|Maclean's Cross was erected about 1500|
When St Columba left his native Ireland, vowing never to return until he had converted as many men as had died in the battle he provoked, he brought with him the Irish style of Christianity, usually known as "Celtic Christianity". There were many differences between that and the Catholic Christianity brought here by St Augustine.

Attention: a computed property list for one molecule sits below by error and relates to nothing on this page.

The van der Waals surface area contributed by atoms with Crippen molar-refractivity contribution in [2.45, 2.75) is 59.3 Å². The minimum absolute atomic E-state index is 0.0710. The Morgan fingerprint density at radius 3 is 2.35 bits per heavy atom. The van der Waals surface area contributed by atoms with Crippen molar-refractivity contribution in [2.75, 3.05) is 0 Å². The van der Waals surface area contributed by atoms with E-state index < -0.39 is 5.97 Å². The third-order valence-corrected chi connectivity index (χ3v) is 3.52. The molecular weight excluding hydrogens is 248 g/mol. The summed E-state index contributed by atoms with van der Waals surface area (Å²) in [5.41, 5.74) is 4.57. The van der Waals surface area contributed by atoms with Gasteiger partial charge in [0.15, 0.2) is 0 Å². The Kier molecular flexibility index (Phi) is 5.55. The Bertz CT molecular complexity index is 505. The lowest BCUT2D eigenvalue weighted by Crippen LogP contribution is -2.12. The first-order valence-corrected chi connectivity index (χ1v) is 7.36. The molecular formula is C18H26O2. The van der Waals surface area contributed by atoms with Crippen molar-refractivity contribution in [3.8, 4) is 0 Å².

For example, the Celtic "clas" was a much friendlier institution than the rather dour monasticism favoured by Rome; the monks shaved right across the front of their heads rather than the sort of halo effect of the Roman tonsure; the Celts observed a different date for Easter, probably derived from the date of the Passover; they may have baptised by immersion; but their most startling difference is mentioned on an information panel in an Irish museum.
With Iona's abbey as the backdrop, I tell the story of St Columba and the different style of Christianity he established in Scotland.